Many of the tunes from Viva Las Vegas are comparable to those from his earlier films. Other excellent songs include the title tune from Follow That Dream, "Return to Sender" from Girls! Girls! Girls!, "Rubberneckin'" from Change of Habit, "Wolf Call" from Girl Happy, "Can't Help Falling in Love" from Blue Hawaii, "Little Egypt" from Roustabout, and many more. Although there is little hard-driving rock 'n' roll or rhythm-and-blues in these musical numbers, Elvis' mastery of the pop-rock idiom is smooth and confident.
Unfortunately, these well-written songs tend to get lost on soundtracks that feature anywhere from six to fourteen numbers. There is no escaping the fact that Elvis recorded some clunkers during the 1960s. Among the most ridiculous are "(There's) No Room to Rhumba in a Sports Car" from Fun in Acapulco, "Fort Lauderdale Chamber of Commerce" from Girl Happy, "Queenie Wahini's Papaya" from Paradise, Hawaiian Style, "Yoga Is as Yoga Does" from Easy Come, Easy Go, "Barefoot Ballad" from Kissin' Cousins, "He's Your Uncle, Not Your Dad" from Speedway, and "Petunia, the Gardener's Daughter" from Frankie and Johnny.
RCA did not market or package Elvis' albums very wisely. His soundtrack albums were a hodgepodge of songs that lacked unity and consistency, and the Colonel and the people at RCA were determined to saturate the market by releasing material at an extremely rapid rate. It was not unusual for RCA to release a Presley soundtrack while an earlier one was still on the charts, even though standard practice was to get as much mileage as possible from a performer's album before releasing the next.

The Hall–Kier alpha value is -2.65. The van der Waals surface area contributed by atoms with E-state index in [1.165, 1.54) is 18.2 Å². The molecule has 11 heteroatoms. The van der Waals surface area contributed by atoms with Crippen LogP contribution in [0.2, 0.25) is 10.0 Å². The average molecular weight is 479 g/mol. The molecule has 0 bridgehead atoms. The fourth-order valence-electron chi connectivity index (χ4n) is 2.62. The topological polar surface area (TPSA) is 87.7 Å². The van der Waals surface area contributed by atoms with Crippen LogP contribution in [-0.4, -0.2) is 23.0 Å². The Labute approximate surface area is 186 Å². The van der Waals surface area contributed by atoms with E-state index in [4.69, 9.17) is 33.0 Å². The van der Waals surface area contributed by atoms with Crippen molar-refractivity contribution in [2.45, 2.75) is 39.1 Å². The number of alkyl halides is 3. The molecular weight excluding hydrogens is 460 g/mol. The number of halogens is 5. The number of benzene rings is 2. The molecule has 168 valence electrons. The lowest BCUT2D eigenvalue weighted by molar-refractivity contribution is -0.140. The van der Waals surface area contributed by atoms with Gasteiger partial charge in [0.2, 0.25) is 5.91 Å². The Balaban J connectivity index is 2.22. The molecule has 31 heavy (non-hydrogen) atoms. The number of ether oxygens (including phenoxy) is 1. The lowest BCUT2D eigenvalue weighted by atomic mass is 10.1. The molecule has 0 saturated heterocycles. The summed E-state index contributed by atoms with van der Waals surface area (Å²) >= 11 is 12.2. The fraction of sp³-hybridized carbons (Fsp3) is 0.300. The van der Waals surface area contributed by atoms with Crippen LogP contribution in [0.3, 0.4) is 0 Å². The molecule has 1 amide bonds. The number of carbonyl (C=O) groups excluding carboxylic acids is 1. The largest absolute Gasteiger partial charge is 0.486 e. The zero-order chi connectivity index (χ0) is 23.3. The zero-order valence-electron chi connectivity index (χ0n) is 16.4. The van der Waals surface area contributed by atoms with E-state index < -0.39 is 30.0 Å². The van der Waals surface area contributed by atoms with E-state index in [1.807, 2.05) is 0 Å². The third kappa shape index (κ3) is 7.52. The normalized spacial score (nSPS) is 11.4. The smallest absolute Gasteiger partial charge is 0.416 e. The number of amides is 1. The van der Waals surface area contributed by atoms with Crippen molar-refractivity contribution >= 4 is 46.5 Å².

Most of Elvis' albums and films secured a profit no matter how hastily they were manufactured. The Colonel continually tied him up with three-film contracts with a number of studios, so even when Elvis decided to stop making movies around 1968, he was contractually obligated to star in several more.
Despite the decrease in box-office revenue for Elvis' films at the end of the 1960s, everyone benefited financially from these vehicles. The budgets of Elvis' films were planned so 50 percent of the total budget was allotted for his salary, and he received a percentage of the profits. Parker received 25 percent of Presley's gross income and whatever he could negotiate as technical adviser, while Abe Lastfogel of William Morris received 10 percent off the top of any film deal.
Colonel Parker understood the key to the financial success of the films when he told a scriptwriter that there were a quarter of a million die-hard Elvis Presley fans willing to see each movie three times. The fans believed that Elvis' charisma transcended any mediocre material he was given. When the lines formed outside the box offices, the people in those lines came to see Elvis and nothing else.
Elvis' career may have been faltering due to this string of mediocre movies and soundtracks. After he decided to stop making movies in the late 1960s, Elvis returned to his first love, music, and began to record quality original material. For more on Elvis' career comeback, see the next section.